Atmospheric carbon dioxide

The figure above shows atmospheric CO2 measurements from two ground based stations, Mauna Loa, Hawaii in the Northern Hemisphere and Cape Grim, Tasmania in the Southern Hemisphere, together with a combination of recordings from different satellites. The ground based data is well known, in particular that from the Mauna Loa Observatory set up in 1958 by Charles Keeling. The satellite data is only available since 2003 but allows more complete studies of CO2 concentrations at different locations around the Earth

On this webpage the data from four ground stations and from one set of satellite data is analysed to understand the time and spatial variations of the CO2 values. 

CO2 Ground Station data

Around the world there are multiple ground stations measuring atmospheric CO2 concentrations. Figure 2 shows the locations of sites in the database: Global Monitoring Laboratory of NOAA.

Figure 2. Locations of ground stations measuring atmospheric CO2 concentration around the world in the GML database of NOAA.

Seasonal variations

Data from four ground stations in the GML database have been downloaded and analysed using a minimal data filtering to remove bad recordings. The data for four stations, Barrow, Mauna Loa, Tutuila and the South Pole, which have very different latitudes but similar longitudes, are show in figure 3.

Figure 3. Time series data of atmospheric CO2 concentrations for four GML ground stations: Barrow, Mauna Loa, Tutuila and the South Pole. The data is available for different time ranges but is only displayed from 2000.

Figure 4 displays fits to these data, incorporation terms for the long time scale trends and the annual variations. The long term time dependence trend is nearly linear but a small quadratic term is present in the fit. The annual time dependence has two ad-hoc components, a cosine dependence as a function of months in the year and a cosine term truncated to zero for half the year, these two terms have free amplitudes and phases in the fit. Figure 5 shows details of the annual variation terms in these fits. This figure illustrates the large difference in the annual variations which have amplitudes around 1 ppm for the South Pole and Tutuila, 7 ppm for Mauna Loa and 16 ppm for Barrow.

Figure 4. Data for four ground stations (brown points) and fits (red dashed line). The details of the parameters in the fit are given in the text.

Figure 5. Details of the data and fits in figure 4, showing the annual variations. The data points have the long-term trends subtracted and the curves show the annual variation terms in the fit. (Blue, the cosine term, magenta the truncated cosine term and red the sum of the two annual terms) 

CO2 Satellite data

Satellite data time and spatial coverage characteristics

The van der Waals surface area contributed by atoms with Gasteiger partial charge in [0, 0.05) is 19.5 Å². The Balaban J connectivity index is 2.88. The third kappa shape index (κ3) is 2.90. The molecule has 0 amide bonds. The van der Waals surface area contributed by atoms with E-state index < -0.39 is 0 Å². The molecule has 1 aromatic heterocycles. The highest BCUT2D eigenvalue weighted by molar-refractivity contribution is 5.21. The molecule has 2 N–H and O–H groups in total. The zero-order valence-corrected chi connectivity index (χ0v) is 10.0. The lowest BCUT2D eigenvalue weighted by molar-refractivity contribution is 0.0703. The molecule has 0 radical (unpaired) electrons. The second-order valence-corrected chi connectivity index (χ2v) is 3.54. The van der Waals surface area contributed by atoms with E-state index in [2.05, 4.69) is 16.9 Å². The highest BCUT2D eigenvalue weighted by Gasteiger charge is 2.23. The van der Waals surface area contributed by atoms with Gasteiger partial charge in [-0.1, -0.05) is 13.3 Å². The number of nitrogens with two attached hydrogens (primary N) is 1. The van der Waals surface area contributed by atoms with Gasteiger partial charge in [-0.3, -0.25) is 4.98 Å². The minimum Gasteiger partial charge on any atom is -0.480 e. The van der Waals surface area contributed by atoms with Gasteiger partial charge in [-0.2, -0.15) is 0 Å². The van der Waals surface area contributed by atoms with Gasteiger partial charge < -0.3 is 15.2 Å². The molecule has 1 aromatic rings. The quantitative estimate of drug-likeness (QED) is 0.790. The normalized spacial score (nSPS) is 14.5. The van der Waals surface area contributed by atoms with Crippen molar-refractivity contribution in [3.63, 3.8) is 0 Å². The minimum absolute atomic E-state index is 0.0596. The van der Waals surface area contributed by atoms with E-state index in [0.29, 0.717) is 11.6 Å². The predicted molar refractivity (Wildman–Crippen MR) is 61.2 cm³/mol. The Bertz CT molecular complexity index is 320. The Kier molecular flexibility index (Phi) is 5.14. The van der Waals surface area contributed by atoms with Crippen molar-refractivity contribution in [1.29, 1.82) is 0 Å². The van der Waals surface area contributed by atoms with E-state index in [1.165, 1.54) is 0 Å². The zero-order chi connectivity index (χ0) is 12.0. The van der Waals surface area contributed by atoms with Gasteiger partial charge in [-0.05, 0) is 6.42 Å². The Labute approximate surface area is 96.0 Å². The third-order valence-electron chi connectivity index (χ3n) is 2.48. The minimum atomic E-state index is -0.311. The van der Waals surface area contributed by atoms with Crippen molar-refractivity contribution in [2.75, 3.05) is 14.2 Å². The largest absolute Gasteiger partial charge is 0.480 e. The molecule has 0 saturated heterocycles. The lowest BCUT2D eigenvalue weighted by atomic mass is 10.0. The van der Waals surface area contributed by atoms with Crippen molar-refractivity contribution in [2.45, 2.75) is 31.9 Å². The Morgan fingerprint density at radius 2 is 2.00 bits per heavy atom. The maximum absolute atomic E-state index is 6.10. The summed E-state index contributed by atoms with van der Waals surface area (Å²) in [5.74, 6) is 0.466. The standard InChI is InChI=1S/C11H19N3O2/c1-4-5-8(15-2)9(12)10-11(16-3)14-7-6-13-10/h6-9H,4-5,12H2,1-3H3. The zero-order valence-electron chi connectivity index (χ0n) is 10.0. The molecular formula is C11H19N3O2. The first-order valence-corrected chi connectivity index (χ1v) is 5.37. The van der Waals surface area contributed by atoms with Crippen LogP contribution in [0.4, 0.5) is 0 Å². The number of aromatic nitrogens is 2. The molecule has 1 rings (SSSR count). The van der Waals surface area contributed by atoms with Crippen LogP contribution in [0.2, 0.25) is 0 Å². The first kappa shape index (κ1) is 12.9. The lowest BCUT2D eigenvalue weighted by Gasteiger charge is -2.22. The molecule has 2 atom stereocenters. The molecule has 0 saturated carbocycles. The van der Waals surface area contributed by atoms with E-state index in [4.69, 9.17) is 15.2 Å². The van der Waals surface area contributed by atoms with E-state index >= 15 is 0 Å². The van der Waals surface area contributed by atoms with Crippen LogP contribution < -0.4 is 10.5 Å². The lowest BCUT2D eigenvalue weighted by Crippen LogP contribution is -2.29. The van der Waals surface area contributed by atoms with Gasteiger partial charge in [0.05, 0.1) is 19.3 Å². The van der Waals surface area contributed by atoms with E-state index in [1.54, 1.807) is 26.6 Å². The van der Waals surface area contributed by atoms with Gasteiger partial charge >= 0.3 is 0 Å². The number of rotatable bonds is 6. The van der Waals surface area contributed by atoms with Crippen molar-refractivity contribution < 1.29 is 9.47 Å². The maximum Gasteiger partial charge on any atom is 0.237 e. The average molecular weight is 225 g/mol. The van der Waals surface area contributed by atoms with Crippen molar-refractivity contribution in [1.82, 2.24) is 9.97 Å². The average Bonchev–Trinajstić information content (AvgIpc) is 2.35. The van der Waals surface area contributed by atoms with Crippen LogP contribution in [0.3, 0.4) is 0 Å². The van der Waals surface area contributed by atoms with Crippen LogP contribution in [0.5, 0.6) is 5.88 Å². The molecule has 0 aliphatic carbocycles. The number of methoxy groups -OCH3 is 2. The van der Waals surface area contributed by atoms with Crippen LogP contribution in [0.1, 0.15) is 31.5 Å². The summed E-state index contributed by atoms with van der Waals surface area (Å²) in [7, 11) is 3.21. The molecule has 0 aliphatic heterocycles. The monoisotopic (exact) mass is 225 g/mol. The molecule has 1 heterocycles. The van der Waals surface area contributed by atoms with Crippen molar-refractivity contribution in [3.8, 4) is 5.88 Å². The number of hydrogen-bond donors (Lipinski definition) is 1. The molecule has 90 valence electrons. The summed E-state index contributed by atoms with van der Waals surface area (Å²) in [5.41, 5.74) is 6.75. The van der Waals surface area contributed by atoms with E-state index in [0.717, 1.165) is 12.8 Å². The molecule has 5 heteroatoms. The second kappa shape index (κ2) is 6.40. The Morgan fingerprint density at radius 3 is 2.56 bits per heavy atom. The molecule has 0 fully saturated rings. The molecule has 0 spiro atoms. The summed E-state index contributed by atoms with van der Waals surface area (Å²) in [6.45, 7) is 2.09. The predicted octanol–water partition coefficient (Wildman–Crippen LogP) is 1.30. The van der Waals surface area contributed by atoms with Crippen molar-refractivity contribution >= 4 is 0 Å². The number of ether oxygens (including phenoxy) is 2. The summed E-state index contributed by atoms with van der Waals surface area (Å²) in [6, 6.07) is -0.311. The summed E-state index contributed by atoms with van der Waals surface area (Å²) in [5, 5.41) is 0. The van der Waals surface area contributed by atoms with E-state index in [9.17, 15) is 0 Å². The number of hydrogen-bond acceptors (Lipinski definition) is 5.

The satellite data used here was download from the ECMWF website: Carbon dioxide data from 2002 to present derived from satellite observations ( From this site the "Merged and EMMA" with "Column-average dry-air mole fraction of atmospheric Carbon Dioxide (XCO2)" option was employed, using data from 2004-2021. This is referred to as "XCO2_EMMA" data. The amount of data available each year varies from around 0.3 million measurements per year for the period 2004-2013 to 2-3 million per year in the period 2015-2021 as shown in figure 6.

Figure 6. Number of measurement per year available in XCO2_EMMA data.

The total number of measurements per year are very unevenly distributed around the globe because of the satellite coverage. The analysis of the data described below looks at the spatial distribution of CO2 concentrations in 5° X 5° bins of latitude x longitude. This analysis becomes complicated when there are months with zero data in a bin because of the season variations of CO2 levels. Figure 7 shows how the global coverage of the satellite data improves with year. For data before 2009 the data is only over land and in subsequent years the coverage extends, including data over the sea. There is zero data at latitudes >75°N or <75°S. Even in the latest 2021 year there are regions with low coverage over some regions on land in the tropics.

Figure 7. Variations in coverage in latitude and longitude for the available satellite data. The plots show the number of months in a  year with measurements per 5° x 5° grid bin. The plots are for four example years 2008, 2012, 2017 and 2021. Black bins have zero measurements.

Annual variations in CO2 from satellite data

Without any consideration of variable coverage, the data for 18 years is plotted in figure 8 comparing Northern and Southern Hemispheres and in the figure at the top of the page comparing with the ground based data. These plots shows the data sets in the two hemisphere with a difference of about 2 ppm between the yearly average CO2 concentration in the NH compared to the SH for the same year. The two hemispheres clearly have different annual variations.